I also want to share a letter co-signed by the Crossroads School Equity & Justice Institute to Attorney General William Barr and Assistant Attorney for the Civil Rights Division Eric Dreiband, a few weeks ago, urging them to “open a full and thorough hate crimes investigation into the horrific killing of Ahmaud Arbery." The Institute’s founding director, Derric J. Johnson—who is also a member of the LA County Commission on Human Relations—is working tirelessly as an antiracist to enact change within our greater community, helping to make sure the country our students will inherit has the promise, the hope, the opportunity to one day be free of racism.
Finally, I want to share the most important voice—that of one of our students, who posted a video of powerful words he wrote as these events unfolded. The voice of junior TJ Muhammad—the voice of a young black man—resonates loudly and clearly. It’s a voice we all need to hear, and one to which we need to respond. TJ is our future, and he’s calling out for our help.
I was 10 years old when Dr. Martin Luther King Jr. was assassinated. And although I knew very little about him at the time, I somehow knew the world had lost a great man. Time and again, in my deepest moments of despair and anguish over the challenges our country continues to face, I turn to his words, his leadership, his example. I often feel saddened that the world lost such a great man, and that we need his voice now more than ever. And then I realize—we all need to be like him. We all need to follow in his footsteps, in whatever ways we can, and continue the fight, continue the good work, until the world one day is cured of this virus we know as racism.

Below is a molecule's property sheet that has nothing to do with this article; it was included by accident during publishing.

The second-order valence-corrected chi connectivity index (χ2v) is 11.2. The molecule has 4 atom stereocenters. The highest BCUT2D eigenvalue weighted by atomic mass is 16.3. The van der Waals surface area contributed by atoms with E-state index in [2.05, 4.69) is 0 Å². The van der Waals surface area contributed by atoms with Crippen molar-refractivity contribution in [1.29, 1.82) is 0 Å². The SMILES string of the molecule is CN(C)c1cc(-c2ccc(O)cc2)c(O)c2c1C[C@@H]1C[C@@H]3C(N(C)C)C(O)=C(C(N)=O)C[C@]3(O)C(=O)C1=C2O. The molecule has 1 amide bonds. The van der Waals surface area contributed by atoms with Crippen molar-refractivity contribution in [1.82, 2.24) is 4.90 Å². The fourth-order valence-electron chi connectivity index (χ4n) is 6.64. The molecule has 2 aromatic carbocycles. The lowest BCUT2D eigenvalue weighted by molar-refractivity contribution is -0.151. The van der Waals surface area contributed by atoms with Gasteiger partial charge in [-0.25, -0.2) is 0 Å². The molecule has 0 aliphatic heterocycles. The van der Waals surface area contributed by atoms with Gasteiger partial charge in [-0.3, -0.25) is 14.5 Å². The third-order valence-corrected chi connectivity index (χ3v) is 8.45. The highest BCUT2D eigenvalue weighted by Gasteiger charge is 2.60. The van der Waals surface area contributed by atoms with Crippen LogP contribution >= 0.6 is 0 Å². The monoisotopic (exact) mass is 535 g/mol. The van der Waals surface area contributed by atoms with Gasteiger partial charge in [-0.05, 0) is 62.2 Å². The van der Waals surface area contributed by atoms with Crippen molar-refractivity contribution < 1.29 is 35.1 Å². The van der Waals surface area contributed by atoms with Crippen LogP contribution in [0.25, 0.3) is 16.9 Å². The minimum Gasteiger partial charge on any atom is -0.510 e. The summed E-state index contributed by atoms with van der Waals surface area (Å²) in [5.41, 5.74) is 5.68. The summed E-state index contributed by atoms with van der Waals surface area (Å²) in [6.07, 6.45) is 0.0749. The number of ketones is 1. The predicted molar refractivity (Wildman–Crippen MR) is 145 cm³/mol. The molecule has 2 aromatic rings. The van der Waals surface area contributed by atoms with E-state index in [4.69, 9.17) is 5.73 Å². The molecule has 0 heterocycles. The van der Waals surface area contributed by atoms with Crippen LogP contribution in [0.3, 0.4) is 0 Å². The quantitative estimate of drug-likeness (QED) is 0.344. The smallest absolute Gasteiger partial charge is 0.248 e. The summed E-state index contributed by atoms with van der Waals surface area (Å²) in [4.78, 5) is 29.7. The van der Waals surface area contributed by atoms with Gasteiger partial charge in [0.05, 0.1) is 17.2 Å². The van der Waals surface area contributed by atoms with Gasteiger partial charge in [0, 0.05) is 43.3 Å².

This should not and cannot just be the struggle of people of color, for if we are to eliminate institutional racism and white supremacy in our country, it means that white allies need to use our privilege to support this work as well.
“Let us all hope that the dark clouds of racial prejudice will soon pass away and the deep fog of misunderstanding will be lifted from our fear-drenched communities, and in some not too distant tomorrow the radiant stars of love and brotherhood will shine over our great nation with all their scintillating beauty.”
Dr. King concluded his 1963 Letter from a Birmingham Jail with those words; sadly, they resonate just as strongly today. If nothing else, let’s not be silent. Let’s raise our voices in rage, in despair, in solidarity and in promise. Let’s commit to being antiracists, and to once and for all rid our nation of this horrible plague, with the hope that those radiant stars of love and personhood—for all people—will shine for future generations.